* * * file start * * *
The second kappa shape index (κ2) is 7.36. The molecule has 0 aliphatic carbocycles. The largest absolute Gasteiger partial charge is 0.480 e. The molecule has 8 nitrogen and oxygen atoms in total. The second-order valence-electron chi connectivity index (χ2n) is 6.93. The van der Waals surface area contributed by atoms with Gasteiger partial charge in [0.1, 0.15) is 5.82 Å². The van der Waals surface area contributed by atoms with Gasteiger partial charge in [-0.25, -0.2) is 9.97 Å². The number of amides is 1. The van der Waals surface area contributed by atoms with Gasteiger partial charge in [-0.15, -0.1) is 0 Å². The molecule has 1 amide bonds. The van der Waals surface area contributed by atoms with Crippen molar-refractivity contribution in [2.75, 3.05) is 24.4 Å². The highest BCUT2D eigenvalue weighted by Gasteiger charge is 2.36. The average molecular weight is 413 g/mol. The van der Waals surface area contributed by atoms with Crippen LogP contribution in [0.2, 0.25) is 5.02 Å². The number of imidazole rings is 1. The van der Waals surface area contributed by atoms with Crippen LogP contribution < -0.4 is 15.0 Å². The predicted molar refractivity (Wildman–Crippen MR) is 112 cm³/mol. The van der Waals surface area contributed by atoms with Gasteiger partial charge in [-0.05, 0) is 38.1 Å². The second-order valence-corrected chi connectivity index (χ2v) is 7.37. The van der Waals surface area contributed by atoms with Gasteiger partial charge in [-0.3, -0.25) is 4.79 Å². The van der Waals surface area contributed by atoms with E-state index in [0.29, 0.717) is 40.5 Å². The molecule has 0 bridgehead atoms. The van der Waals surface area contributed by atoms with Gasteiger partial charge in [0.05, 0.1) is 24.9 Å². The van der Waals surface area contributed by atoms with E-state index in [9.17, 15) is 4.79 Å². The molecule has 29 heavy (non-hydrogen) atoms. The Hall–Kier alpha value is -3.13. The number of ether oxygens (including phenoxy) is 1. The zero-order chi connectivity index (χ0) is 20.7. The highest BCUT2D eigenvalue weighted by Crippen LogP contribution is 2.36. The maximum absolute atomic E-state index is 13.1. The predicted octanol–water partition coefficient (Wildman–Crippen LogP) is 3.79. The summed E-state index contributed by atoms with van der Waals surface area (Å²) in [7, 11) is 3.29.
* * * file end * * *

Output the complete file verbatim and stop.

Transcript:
The second kappa shape index (κ2) is 7.36. The molecule has 0 aliphatic carbocycles. The largest absolute Gasteiger partial charge is 0.480 e. The molecule has 8 nitrogen and oxygen atoms in total. The second-order valence-electron chi connectivity index (χ2n) is 6.93. The van der Waals surface area contributed by atoms with Gasteiger partial charge in [0.1, 0.15) is 5.82 Å². The van der Waals surface area contributed by atoms with Gasteiger partial charge in [-0.25, -0.2) is 9.97 Å². The number of amides is 1. The van der Waals surface area contributed by atoms with Gasteiger partial charge in [-0.15, -0.1) is 0 Å². The molecule has 1 amide bonds. The van der Waals surface area contributed by atoms with Crippen molar-refractivity contribution in [2.75, 3.05) is 24.4 Å². The highest BCUT2D eigenvalue weighted by Gasteiger charge is 2.36. The average molecular weight is 413 g/mol. The van der Waals surface area contributed by atoms with Crippen LogP contribution in [0.2, 0.25) is 5.02 Å². The number of imidazole rings is 1. The van der Waals surface area contributed by atoms with Crippen LogP contribution < -0.4 is 15.0 Å². The predicted molar refractivity (Wildman–Crippen MR) is 112 cm³/mol. The van der Waals surface area contributed by atoms with Gasteiger partial charge in [-0.05, 0) is 38.1 Å². The second-order valence-corrected chi connectivity index (χ2v) is 7.37. The van der Waals surface area contributed by atoms with Gasteiger partial charge in [-0.3, -0.25) is 4.79 Å². The van der Waals surface area contributed by atoms with E-state index in [0.29, 0.717) is 40.5 Å². The molecule has 0 bridgehead atoms. The van der Waals surface area contributed by atoms with Gasteiger partial charge in [0.05, 0.1) is 24.9 Å². The van der Waals surface area contributed by atoms with E-state index in [9.17, 15) is 4.79 Å². The molecule has 29 heavy (non-hydrogen) atoms. The Hall–Kier alpha value is -3.13. The number of ether oxygens (including phenoxy) is 1. The zero-order chi connectivity index (χ0) is 20.7. The highest BCUT2D eigenvalue weighted by Crippen LogP contribution is 2.36. The maximum absolute atomic E-state index is 13.1. The predicted octanol–water partition coefficient (Wildman–Crippen LogP) is 3.79. The summed E-state index contributed by atoms with van der Waals surface area (Å²) in [7, 11) is 3.29.